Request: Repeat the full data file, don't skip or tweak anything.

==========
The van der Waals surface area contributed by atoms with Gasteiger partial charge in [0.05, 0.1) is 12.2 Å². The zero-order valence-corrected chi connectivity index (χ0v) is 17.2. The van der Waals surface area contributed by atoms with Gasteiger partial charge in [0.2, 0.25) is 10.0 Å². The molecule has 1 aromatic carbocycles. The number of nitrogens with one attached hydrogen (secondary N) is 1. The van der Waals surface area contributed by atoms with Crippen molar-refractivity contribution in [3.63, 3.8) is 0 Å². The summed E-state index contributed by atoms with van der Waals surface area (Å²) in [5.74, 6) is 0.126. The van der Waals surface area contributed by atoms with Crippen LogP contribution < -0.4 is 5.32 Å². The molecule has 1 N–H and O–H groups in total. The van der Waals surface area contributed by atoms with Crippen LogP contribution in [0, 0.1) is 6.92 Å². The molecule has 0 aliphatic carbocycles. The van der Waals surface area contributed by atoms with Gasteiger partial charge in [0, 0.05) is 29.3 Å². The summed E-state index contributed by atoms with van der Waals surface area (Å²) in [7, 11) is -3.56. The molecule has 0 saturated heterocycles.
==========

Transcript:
The van der Waals surface area contributed by atoms with Gasteiger partial charge in [0.05, 0.1) is 12.2 Å². The zero-order valence-corrected chi connectivity index (χ0v) is 17.2. The van der Waals surface area contributed by atoms with Gasteiger partial charge in [0.2, 0.25) is 10.0 Å². The molecule has 1 aromatic carbocycles. The number of nitrogens with one attached hydrogen (secondary N) is 1. The van der Waals surface area contributed by atoms with Crippen molar-refractivity contribution in [3.63, 3.8) is 0 Å². The summed E-state index contributed by atoms with van der Waals surface area (Å²) in [5.74, 6) is 0.126. The van der Waals surface area contributed by atoms with Crippen LogP contribution < -0.4 is 5.32 Å². The molecule has 1 N–H and O–H groups in total. The van der Waals surface area contributed by atoms with Crippen LogP contribution in [0, 0.1) is 6.92 Å². The molecule has 0 aliphatic carbocycles. The van der Waals surface area contributed by atoms with Gasteiger partial charge in [0, 0.05) is 29.3 Å². The summed E-state index contributed by atoms with van der Waals surface area (Å²) in [7, 11) is -3.56. The molecule has 0 saturated heterocycles.